As for Dobbs, well, he may have made some good points about out-sourcing and its effects in the past, but, as for his stand on immigration, I have to say that he's so full of shit, his eyes should be brown, if they aren't already.
Anyhow, enough blather from me.
The article's directly below.
Thanks to ST for originally posting this in her bulletin, and be seeing you.
Ruben Navarrette Jr.
The winners write the history. And now that border restrictionists have won the battle to scuttle immigration reform, the history that many are desperate to write is that the debate was colorblind.
Really. The restrictionists and those pundits who have taken up their cause claim that race and ethnicity aren't even part of the discussion and that those who oppose giving illegal immigrants a shot at legal status would feel the same way if the immigrants were coming from Canada instead of Mexico. They say their concerns are limited to border security and the rule of law, and have nothing to do with nativism or xenophobia. And they reject any suggestion that the debate was hostile to Hispanics.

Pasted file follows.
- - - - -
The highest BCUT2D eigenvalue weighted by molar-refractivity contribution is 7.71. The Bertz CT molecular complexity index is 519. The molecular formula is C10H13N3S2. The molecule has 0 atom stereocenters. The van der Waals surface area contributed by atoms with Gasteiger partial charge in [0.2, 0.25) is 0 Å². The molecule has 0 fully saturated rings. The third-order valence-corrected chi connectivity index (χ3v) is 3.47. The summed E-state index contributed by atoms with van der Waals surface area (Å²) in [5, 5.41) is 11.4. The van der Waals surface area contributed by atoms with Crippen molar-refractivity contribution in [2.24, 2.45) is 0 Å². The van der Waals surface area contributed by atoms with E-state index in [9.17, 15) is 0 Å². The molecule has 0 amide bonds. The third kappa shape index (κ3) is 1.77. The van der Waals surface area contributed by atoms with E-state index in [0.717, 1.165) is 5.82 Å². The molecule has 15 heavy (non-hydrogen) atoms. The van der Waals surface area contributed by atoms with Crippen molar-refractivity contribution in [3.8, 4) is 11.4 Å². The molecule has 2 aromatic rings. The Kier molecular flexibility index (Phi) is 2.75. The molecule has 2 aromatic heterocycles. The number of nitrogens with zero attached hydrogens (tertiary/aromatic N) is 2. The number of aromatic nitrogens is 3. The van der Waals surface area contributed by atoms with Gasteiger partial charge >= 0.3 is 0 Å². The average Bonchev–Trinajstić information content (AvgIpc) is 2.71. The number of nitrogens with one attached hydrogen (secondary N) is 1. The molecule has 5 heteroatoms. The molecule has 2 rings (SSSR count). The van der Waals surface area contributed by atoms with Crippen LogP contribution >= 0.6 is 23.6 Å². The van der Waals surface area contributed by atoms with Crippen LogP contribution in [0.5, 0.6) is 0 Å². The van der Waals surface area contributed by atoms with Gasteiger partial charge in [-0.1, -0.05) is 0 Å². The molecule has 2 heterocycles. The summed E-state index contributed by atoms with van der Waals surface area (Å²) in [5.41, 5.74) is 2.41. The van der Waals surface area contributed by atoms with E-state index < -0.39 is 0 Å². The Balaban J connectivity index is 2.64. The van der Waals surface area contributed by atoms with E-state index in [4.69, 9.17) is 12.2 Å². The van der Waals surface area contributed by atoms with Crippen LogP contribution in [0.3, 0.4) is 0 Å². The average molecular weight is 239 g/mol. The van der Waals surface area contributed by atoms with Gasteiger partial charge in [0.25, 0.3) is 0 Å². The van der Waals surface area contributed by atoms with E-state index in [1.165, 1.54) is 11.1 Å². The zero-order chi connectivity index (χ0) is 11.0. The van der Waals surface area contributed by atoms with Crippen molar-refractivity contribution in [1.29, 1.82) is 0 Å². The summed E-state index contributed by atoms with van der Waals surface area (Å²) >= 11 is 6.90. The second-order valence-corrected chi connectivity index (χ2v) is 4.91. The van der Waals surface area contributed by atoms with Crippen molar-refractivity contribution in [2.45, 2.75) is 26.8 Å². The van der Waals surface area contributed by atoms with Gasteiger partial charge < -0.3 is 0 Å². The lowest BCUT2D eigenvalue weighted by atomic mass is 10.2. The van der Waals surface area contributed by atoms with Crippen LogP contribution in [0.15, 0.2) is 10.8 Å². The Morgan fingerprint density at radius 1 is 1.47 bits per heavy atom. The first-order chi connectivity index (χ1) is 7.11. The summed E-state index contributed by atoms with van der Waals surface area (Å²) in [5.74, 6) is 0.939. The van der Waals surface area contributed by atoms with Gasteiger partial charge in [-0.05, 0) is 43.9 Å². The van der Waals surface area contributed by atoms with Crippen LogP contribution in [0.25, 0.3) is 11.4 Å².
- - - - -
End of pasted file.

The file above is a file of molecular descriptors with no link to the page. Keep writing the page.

This is the fable being spun by CNN's Lou Dobbs, a commentator labeled by New York Times columnist David Leonhardt as "the heir to the nativist tradition that has long used fiction and conspiracy theories as a weapon against the Irish, the Italians, the Chinese, the Jews and, now, the Mexicans." In recent days, Dobbs has argued that the Senate compromise died because Americans of all colors dispassionately concluded that it was bad for the country. Racism played no role, he insists.
Most Hispanics feel differently. I've seen three different surveys, including one by the Pew Hispanic Center, where majorities of Hispanics say that the immigration debate has led to an increase in anti-immigrant sentiment. And, as I travel the country speaking to Hispanic groups, one thing I hear is that "anti-immigrant" rapidly morphed into "anti-Hispanic" and specifically "anti-Mexican."
I get evidence of that every day in my e-mail. Just last week, after I defended the prosecution of two Border Patrol agents, a reader called me a "dirty Latino" who needs to get "back to Mexico." Another writer called me an "anchor baby" – the term used by nativists to describe the children of illegal immigrants born in the United States.